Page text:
The pressure at which the reaction is carried out is generally between 1 and 4 bars; the reaction is preferably carried out at atmospheric pressure.
The reaction is preferably carried out in the presence of a crown ether and/or of sodium hydride
The reaction is preferably carried out under an inert gas atmosphere such as, in particular, argon or nitrogen, and in the presence of a solvent such as, in particular, tetrahydrofuran.
The reaction is carried out in any reactor or apparatus permitting the abovementioned conditions to be combined.
The monomers which can be employed to manufacture the polymers according to the invention may be synthesized according to known methods, for example by reacting 2'-(3-thienyl)-, 2'-(3-furanyl)- and 2'-(3-pyrrolyl)ethanol or the corresponding 3'-substituted 1-propanol with the appropriate oxyalkyl halide.
The preparation of the polymers according to the invention may be carried out by a chemical route, in the presence of oxidizing agents such as FeCl3, for example, or by an electrochemical route. The electrochemical polymerization procedure is preferably employed, generally in an electrolysis cell, using anodic oxidation of the monomer in a polar solvent and in the presence of suitable electrolytes, following conventional methods (see, for example, French Patent Application FR-A-2,527,843 and F. Garnier et al., op. cit.).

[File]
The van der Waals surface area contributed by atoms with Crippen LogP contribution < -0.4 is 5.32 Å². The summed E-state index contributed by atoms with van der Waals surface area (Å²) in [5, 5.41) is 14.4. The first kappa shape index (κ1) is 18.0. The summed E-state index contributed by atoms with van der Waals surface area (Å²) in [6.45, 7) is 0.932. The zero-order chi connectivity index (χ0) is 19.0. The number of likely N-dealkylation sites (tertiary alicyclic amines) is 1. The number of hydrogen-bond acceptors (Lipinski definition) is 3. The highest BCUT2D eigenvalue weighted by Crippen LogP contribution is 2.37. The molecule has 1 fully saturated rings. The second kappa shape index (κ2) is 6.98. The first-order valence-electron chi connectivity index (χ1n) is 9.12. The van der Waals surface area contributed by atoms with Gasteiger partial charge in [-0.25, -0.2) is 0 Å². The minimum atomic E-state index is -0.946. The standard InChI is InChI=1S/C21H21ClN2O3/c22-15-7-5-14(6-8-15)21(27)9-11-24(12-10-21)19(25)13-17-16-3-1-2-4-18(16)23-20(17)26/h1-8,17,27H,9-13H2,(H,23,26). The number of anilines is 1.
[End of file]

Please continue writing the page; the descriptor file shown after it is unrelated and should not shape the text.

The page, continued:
According to these methods, the concentration of monomers is generally between 10-3 and 1 mole per litre of solvent. The temperature at which the process is carried out is generally between 0° and 40° C. and preferably between 4° and 30° C. The pressure at which the process is carried out is generally atmospheric pressure.
The solvents employed are preferably polar solvents capable of dissolving both the monomer and the chosen electrolyte and stable within the range of the voltages which are applied. Examples of solvents which may be employed are acetonitrile, tetrahydrofuran, methylene chloride, nitrobenzene and propylene carbonate.
The electrolytes are generally chosen from conductive salts of formula C+ A- in which C+ is a cation and in which A- is an anion.
The cation C+ is preferably chosen from alkali metal ions and the R4 N+ and R4 P+ ions (R being an alkyl radical such as, for example, the ethyl and butyl
The anion A- is preferably chosen from the ClO4, AsF6 -, SbF6 -, SO4 2-, C6 H5 COO-, C6 H5 SO3 -, BF4 -, PF6 - and CF3 SO3 - ions.